Premature children are prone to severe viral respiratory infections in early life, but the age at which susceptibility peaks and disappears for each pathogen is unclear. Methods: A retrospective analysis was performed of the age distribution and clinical features of acute viral respiratory infections in full-term and premature children, aged zero to seven years. Results: The study comprised of a total of 630 hospitalizations (n = 580 children). Sixty-seven percent of these hospitalizations occurred in children born full-term (>37 weeks), 12% in preterm (32–37 weeks) and 21% in severely premature children (<32 weeks). The most common viruses identified were rhinovirus (RV; 60%) and respiratory syncytial virus (RSV; 17%). Age-distribution analysis of each virus identified that severely premature children had a higher relative frequency of RV and RSV in their first three years, relative to preterm or full-term children. Additionally, the probability of RV- or RSV-induced wheezing was higher overall in severely premature children less than three years old. Conclusions: Our results indicate that the vulnerability to viral infections in children born severely premature is more specific for RV and RSV and persists during the first three years of age. Further studies are needed to elucidate the age-dependent molecular mechanisms that underlie why premature infants develop RV- and RSV-induced wheezing in early life.
Daniel E. Rivero-Mendoza, Jessica N. G. Stanley, Jason Scott and Kondo-François Aguey-Zinsou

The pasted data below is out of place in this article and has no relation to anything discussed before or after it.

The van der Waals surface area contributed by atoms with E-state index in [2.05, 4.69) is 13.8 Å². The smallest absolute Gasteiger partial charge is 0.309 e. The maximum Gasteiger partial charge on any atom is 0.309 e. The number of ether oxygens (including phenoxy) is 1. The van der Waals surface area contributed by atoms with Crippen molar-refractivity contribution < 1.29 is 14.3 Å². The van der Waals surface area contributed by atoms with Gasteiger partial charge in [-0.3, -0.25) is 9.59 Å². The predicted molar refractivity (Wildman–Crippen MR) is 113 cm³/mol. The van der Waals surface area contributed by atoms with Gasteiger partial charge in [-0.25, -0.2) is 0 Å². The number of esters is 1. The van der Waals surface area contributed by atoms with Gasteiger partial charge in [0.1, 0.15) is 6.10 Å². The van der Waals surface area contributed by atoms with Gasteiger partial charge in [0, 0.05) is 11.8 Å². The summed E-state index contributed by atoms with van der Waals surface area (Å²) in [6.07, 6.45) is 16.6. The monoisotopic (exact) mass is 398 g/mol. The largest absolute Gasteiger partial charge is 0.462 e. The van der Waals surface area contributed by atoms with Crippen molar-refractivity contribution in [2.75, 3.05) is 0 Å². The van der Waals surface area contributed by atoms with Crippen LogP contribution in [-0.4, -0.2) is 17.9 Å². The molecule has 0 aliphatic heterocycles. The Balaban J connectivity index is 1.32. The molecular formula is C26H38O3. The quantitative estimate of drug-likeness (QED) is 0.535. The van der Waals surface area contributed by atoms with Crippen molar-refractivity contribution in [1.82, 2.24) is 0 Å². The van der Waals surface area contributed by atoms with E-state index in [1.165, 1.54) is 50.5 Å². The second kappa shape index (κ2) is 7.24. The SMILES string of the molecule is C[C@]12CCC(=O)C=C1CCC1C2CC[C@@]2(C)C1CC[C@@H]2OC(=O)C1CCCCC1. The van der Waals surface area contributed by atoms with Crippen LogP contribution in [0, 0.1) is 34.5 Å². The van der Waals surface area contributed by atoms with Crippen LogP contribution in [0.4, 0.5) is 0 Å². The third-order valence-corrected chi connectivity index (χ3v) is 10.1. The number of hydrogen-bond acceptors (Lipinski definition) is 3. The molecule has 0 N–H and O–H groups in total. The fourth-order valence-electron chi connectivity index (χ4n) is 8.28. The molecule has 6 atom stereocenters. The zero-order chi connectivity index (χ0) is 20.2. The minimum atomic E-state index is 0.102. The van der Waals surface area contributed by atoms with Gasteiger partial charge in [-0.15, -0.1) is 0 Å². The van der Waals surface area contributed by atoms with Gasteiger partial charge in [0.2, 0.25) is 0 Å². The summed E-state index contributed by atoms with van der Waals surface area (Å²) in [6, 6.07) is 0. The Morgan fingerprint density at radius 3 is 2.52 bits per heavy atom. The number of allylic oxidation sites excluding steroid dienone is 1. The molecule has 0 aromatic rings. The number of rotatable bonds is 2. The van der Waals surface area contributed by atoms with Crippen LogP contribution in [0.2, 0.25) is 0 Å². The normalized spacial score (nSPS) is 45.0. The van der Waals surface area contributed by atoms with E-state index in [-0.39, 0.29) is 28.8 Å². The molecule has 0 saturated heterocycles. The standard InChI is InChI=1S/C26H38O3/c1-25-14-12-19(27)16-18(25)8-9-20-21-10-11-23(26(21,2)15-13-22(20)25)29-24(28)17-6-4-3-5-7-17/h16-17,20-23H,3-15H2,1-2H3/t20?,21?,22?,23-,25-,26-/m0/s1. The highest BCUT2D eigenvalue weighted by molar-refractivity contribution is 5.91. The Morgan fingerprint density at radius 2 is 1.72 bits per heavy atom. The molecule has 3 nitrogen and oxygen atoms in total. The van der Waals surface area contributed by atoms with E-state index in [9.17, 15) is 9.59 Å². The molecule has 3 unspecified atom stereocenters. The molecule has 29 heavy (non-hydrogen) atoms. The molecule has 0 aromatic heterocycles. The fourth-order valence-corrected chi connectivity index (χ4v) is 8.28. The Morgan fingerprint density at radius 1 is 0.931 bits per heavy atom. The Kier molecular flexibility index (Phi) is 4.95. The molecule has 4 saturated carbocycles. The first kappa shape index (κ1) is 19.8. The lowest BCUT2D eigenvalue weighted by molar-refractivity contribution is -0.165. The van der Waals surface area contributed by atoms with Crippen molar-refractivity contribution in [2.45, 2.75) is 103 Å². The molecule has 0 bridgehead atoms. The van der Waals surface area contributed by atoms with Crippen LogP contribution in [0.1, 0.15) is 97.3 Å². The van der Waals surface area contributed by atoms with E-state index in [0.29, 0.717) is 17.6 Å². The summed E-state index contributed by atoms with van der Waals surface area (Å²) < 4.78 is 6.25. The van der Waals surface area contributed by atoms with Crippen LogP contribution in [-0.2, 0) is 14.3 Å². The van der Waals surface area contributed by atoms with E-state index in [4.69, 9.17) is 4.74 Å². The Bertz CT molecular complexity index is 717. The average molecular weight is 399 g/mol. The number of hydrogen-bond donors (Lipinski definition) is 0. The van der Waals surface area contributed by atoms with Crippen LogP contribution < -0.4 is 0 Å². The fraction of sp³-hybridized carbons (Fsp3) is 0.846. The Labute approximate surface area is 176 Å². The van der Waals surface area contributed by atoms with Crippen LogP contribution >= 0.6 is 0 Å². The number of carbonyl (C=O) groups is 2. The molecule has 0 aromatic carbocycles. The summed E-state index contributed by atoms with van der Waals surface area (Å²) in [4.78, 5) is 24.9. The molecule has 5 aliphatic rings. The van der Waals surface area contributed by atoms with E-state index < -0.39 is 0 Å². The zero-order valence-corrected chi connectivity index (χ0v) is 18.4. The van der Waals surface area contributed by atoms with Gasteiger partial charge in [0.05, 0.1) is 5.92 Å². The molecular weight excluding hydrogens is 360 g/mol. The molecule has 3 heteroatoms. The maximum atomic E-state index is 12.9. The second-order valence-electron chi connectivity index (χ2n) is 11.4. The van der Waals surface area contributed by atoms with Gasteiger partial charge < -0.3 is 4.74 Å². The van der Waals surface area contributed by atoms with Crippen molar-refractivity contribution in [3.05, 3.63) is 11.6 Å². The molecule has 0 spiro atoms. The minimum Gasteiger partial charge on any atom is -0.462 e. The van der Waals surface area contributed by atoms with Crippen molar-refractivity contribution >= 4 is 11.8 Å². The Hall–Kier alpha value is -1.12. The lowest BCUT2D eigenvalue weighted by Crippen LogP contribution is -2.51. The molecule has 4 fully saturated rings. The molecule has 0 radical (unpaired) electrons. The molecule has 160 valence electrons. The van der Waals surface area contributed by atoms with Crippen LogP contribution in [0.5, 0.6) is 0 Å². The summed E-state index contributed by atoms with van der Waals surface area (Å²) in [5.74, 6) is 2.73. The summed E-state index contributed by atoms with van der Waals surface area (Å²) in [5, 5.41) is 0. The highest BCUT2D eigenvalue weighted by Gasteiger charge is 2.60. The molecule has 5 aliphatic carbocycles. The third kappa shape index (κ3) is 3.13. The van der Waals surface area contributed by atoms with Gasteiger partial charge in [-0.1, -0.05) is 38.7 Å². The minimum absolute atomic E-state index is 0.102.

LaNi5, known for its hydrogen storage capability, was adapted to the form of a metal oxide-supported (γ-Al2O3) catalyst and its performance for the Sabatier reaction assessed. The 20 wt % La-Ni/γ-Al2O3 particles were prepared via solution combustion synthesis (SCS) and exhibited good catalytic activity, achieving a CO2conversion of 75% with a high CH4 selectivity (98%) at 1 atm and 300 °C. Characteristics of the La-Ni/γ-Al2O3catalyst were identified at various stages of the catalytic process (as-prepared, activated, and post-reaction) and in-situ DRIFTS was used to probe the reaction mechanism. The as-prepared catalyst contained amorphous surface La–Ni spinels with particle sizes <6 nm. The reduction process altered the catalyst make-up where, despite the reducing conditions, Ni2+-based particles with diameters between 4 and 20 nm decorated with LaOx moieties were produced. However, the post-reaction catalyst had particle sizes of 4–9 nm and comprised metallic Ni, with the LaOx decoration reverting to a form akin to the as-prepared catalyst. DRIFTS analysis indicated that formates and adsorbed CO species were present on the catalyst surface during the reaction, implying the reaction proceeded via a H2-assisted and sequential CO2 dissociation to C and O. These were then rapidly hydrogenated into CH4 and H2O.